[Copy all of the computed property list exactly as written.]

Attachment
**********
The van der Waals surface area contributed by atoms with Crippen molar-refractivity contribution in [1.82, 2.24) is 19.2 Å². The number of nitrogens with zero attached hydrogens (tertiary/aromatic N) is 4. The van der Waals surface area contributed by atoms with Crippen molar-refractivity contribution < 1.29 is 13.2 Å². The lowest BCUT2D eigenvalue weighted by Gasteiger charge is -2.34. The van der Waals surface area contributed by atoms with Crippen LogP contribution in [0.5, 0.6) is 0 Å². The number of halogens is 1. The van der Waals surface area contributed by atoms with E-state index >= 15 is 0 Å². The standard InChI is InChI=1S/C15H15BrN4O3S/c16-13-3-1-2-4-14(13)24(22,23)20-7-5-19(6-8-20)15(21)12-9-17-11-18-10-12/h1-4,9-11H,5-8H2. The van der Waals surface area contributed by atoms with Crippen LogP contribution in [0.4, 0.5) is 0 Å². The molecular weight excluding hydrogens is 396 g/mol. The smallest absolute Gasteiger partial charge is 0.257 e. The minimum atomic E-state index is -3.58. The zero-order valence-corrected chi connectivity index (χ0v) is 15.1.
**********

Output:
The van der Waals surface area contributed by atoms with Crippen molar-refractivity contribution in [1.82, 2.24) is 19.2 Å². The number of nitrogens with zero attached hydrogens (tertiary/aromatic N) is 4. The van der Waals surface area contributed by atoms with Crippen molar-refractivity contribution < 1.29 is 13.2 Å². The lowest BCUT2D eigenvalue weighted by Gasteiger charge is -2.34. The van der Waals surface area contributed by atoms with Crippen LogP contribution in [0.5, 0.6) is 0 Å². The number of halogens is 1. The van der Waals surface area contributed by atoms with E-state index >= 15 is 0 Å². The standard InChI is InChI=1S/C15H15BrN4O3S/c16-13-3-1-2-4-14(13)24(22,23)20-7-5-19(6-8-20)15(21)12-9-17-11-18-10-12/h1-4,9-11H,5-8H2. The van der Waals surface area contributed by atoms with Crippen LogP contribution in [0.4, 0.5) is 0 Å². The molecular weight excluding hydrogens is 396 g/mol. The smallest absolute Gasteiger partial charge is 0.257 e. The minimum atomic E-state index is -3.58. The zero-order valence-corrected chi connectivity index (χ0v) is 15.1.